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[ontolog-forum] foundation ontology primitives

To: ontolog-forum@xxxxxxxxxxxxxxxx
From: FERENC KOVACS <f.kovacs@xxxxxxxxxxxxxx>
Date: Sun, 7 Feb 2010 08:43:45 +0000 (GMT)
Message-id: <818490.43221.qm@xxxxxxxxxxxxxxxxxxxxxxxxxxx>
So you understand to some degree the several stages of the SDLC (systems development life cycle)

To soem extent, yes. here you go
In Translating a text from L1 to L2 (the requirements) the input is not a single word to be translated into another single word as output, but an *indentifierL1* to be translated to identifier of reality chunk(L1L2), which is a domain. This domain must have an inventory of the chunks so identified that can be accessed from L1 , L2, Ln.
The semantic analysis therefore results in content words (grammar words ignored), which are further broken down as 1) headings, titles and labels, 2) messages. Both groups are made up of lists of variable lengths. They are further broken down into semantic primitives that enable sorted list of objects (both names of chunks of reality and verbal (lingustic objects) which are currently kept as separate repositories as dictionaries and lexicons. But to maintain identity between a real object and its name, you need to be familiar with both. If you disregard this connection then may translate phraseL1 into L2 that results in no equivalent (identity) relation with respect to the purpose of the exercise.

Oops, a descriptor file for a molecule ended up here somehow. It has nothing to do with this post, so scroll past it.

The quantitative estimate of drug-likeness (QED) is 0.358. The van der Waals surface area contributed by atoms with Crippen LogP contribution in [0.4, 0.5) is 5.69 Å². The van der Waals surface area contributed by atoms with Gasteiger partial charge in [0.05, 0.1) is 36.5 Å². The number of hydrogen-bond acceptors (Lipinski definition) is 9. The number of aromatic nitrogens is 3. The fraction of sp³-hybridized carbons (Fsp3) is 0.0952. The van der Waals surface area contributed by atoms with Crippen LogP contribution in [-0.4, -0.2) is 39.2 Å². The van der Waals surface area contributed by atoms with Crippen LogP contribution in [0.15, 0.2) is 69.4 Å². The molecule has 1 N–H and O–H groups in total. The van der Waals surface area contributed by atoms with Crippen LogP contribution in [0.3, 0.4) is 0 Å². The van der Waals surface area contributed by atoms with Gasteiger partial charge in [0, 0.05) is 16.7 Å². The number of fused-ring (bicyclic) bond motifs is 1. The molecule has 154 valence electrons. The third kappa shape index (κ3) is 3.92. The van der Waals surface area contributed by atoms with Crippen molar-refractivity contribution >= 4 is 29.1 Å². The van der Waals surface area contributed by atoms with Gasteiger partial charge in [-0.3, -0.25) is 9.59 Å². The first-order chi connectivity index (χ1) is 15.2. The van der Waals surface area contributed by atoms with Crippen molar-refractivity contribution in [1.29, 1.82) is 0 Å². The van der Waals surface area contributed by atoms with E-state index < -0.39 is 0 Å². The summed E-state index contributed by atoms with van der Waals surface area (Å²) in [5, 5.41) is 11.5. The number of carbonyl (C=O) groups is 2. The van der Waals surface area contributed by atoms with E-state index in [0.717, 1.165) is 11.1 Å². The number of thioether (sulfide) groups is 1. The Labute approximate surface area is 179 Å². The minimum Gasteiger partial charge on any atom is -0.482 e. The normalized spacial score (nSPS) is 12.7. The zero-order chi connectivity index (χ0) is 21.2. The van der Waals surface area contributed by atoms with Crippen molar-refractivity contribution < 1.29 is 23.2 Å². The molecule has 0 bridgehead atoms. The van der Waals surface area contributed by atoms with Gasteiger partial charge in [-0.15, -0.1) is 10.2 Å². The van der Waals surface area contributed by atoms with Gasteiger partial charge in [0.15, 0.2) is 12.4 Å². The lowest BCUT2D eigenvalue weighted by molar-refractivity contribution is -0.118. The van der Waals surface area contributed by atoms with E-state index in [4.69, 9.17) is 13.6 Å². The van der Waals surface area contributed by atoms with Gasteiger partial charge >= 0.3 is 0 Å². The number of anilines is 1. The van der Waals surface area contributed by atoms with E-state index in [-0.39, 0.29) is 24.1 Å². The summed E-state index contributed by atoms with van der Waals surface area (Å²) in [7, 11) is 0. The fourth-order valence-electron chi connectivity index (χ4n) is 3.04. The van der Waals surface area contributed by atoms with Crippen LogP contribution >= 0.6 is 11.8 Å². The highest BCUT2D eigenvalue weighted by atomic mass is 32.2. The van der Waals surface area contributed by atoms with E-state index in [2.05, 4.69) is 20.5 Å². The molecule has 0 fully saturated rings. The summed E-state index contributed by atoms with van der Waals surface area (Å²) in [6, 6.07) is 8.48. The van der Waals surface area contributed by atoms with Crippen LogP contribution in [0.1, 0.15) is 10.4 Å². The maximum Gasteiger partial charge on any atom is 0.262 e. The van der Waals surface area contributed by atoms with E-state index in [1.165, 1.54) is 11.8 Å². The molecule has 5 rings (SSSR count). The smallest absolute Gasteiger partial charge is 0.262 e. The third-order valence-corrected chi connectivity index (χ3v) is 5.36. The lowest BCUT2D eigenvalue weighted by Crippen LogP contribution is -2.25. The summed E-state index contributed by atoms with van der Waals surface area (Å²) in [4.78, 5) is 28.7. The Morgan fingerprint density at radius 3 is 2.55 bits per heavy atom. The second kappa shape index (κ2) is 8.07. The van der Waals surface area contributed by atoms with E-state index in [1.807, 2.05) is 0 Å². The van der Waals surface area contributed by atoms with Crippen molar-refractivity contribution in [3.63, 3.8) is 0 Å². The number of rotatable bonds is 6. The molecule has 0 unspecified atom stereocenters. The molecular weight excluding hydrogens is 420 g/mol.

In designing a system that makes provisions for such a requirement you do not need such a vast amount of number crunching, but a more appropriate structure of knowledge of both linguistic and lexical information. More importantly you want a better access, which should involve a dynamic aspect of representing how mental operations change such repertories in reality before you chose any method of coding and implementation to avoid maintenance problems later. And as you know it is sometimes cheaper to scrap an unsatisfactory system than patching it ad infinitum. A new system is needed with new paradigms when the old one keeps you frustrated.
The current ontologies focus on objects only, properties are not structured into repositories and relations are now defined in a funny idiosyncretic way that does not allow integration of ontologies. The contained in, or partof relation, etc. too are very trivial and uninteresting from a NL translation point of view.
Statistical processing approach makes no sense in this adventure to me. Neither does a system that does not cater for people with different level (specificity) of knowledge or procedures to maintain the repository updated all the time as new elements emerge.

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